Asbestos Halts Work at Power Plant

The installation of pollution controls at Mirant’s Morgantown (Md.) Power Plant had to be temporarily halted last week due to the presence of asbestos.

According to an article in the Washington Post, already-present asbestos materials may have been disturbed during the installation process, causing an immediate work stoppage until levels of the hazardous fibers could be checked.

“The construction to install the Selective Catalytic Reduction System, which is a pollution control technology, was temporarily halted due to a potential concern of asbestos in the construction work area,” said Misty Allen, a Mirant spokeswoman.

“Once we brought in the equipment to do the testing and analysis, all the testing results came back favorable and well below any limits that would have triggered concern or additional required action,” she added.

Allen notes that the asbestos in question served as insulation for an industrial fan. Though it was clearly marked, a contractor broke a barrier that surrounded it, causing damage to the material. Contract workers were immediately evacuated and a third party was brought in to properly remove the asbestos.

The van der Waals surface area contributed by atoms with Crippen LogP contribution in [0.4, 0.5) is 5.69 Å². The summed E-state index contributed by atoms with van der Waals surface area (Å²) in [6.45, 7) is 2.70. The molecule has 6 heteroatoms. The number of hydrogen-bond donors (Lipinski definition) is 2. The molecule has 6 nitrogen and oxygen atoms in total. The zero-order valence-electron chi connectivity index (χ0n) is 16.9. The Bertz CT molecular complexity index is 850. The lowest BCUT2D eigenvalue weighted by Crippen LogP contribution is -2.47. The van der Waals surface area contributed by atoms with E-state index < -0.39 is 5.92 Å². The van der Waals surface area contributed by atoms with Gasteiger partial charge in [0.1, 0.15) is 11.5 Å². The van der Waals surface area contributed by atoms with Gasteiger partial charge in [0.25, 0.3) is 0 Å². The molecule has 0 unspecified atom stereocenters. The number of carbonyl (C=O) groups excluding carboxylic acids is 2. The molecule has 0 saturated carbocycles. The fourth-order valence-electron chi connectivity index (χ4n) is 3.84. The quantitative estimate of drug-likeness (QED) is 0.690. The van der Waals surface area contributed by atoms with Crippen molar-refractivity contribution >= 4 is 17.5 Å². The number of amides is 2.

Some of the contractors were concerned about exposure during this incident and throughout the three weeks they’ve been working at the plant. Power plants once made widespread use of asbestos for thermal insulation purposes.

“I don’t think it was a big contamination, but it could be,” said one worker from Kentucky, who added that workers told their superiors twice, on different days, that the barrier had been disrupted before testing was done. “Somebody needs to complain because people go home to their families after they work,” he said.

An official complaint has now been filed with the Maryland Occupational Safety and Health division with the state labor department, said Rhonda Wardlaw, a spokeswoman for the agency. Nevertheless, some workers continue to express dismay about the incident.

“Asbestos ain’t nothing to play with,” said one worker. He and others who commented asked not to be named for fear of job repercussions.

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